NBA Live 09 Review
Written Thursday, November 06, 2008 By Michael Finney (GT: EOU Findub)
Long has the NBA Live series been the whipping boy to the NBA 2K series. Every single season since 2006 NBA Live seems to have put out an inferior product and has always been seen as second rate. While 2009 is no different, Live has closed the gap significantly. The real question is, has 2K slipped or has the Live series actually gotten better? Unfortunately for Live, it is almost certainly the former.
Apart from the assumed upgrades like visuals and the rosters, NBA Live 365 is something unique that EA brings to the series. With 365, users can enter a code and get up-to-the-minute roster changes and ratings on how a particular player is currently performing, which also catalogues a unique player's tendencies. If Vince Carter is driving the lane more often in the real world, his “DNA” will change to reflect that in the game. This leads to the next “upgrade” to the series. DNA is introduced to show every single aspect of a players game. Obviously Shaquille O’Neal is going to be pounding out his points in the key while pure-shooters like Michael Redd will be hanging around the 3-point line. Player’s DNA reflects these tendencies in the game to a degree. I didn’t really see much of a difference with players that had different DNA. Obviously Shaq isn’t going to be sitting at the 3-point line nor will any center for that matter (barring a few notable exceptions). While a great concept idea, implementing it seems to really have no effect on the game. No matter how awful of a game Kobe Bryant had the night before, he will always drain wide-open 15-footers.The DNA doesn’t really change the dynamic of the game, and with something as intuitive as this, I expected more.
A clothesline manoeuvre is not technically legal.
The graphics are what really sets this game apart from the 2K series. The player models look fantastic and true to their real-life counterparts. I wasn’t expecting much because when you first check out the rosters, you see that they don’t even have the real pictures for 99% of the players. Instead, they have the 3D models and they look even better than some of the real pictures. The in-game visuals are simply gorgeous. The stadium environment is excellent with the crowd booing if the home-team is getting blown out and going crazy when they hit a huge shot. EA also took stadium creation to a whole other level; every stadium looks like it would if you stepped inside one yourself. The character creation shows great improvement as well with every aspect tweaked to whatever you want.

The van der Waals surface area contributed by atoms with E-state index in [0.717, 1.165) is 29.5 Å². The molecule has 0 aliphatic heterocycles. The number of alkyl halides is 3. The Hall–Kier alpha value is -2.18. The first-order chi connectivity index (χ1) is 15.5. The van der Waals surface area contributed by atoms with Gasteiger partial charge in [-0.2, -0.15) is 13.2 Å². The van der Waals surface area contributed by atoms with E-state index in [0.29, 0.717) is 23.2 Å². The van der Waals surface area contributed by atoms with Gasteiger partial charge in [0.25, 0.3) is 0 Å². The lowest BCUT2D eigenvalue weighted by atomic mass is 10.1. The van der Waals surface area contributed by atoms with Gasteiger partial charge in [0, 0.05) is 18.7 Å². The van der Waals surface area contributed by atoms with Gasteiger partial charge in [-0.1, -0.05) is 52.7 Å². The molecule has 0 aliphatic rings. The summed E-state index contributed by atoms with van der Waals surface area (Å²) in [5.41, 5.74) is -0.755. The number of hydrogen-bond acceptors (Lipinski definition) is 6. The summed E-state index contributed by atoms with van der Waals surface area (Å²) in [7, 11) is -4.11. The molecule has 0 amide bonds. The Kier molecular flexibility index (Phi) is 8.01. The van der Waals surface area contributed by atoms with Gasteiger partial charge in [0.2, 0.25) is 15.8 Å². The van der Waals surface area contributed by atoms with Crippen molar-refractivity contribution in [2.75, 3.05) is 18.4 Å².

Dynasty mode continues to be a mainstay with all of EA sports games. NBA Live’s dynasty mode is easy to master and even easier to navigate. Training your players, hiring and upgrading staff, and other coaching/managerial decisions continue to be a piece of cake. This is one thing that EA has always done well with all of their games and blow 2K out of the water with the ease of their menus. A new mode that has been introduced is the FIBA Tournament. In the wake of the Olympics, it is obvious that the world has caught up with the United States in terms of basketball and can now challenge the once perennial superpower. With over twenty international teams and their accurate rosters, this is one of the best aspects of this game. Want to try to beat the U.S. with South Korea? You get your chance here.
Gameplay is what hurts this game the most and the fluidity of the game was lacking to an extreme. The game felt like it was moving in slow-motion, even worse than NBA 2K9. Fast-breaks move at a snails pace and the turbo button is non-existent. I could never get in front of my defender, even with the fastest players in the league such as Tony Parker or Dwayne Wade. The lack of a “lock-down” stick doesn’t matter for defense because the players are ridiculously slow. Defense comes easy as you essentially just need to stand in front of your opponent to stop them. Shooting is still difficult as you need to master all of your player’s unique shot-types. It was great that EA decided to include almost all of the NBA player’s shot types, but mastering most of them is a pain. This game had so much potential, but is ruined by inferior gameplay. When you want to simulate a season instead of playing with your team just to get through a season, it's the sign of a fairly poor game.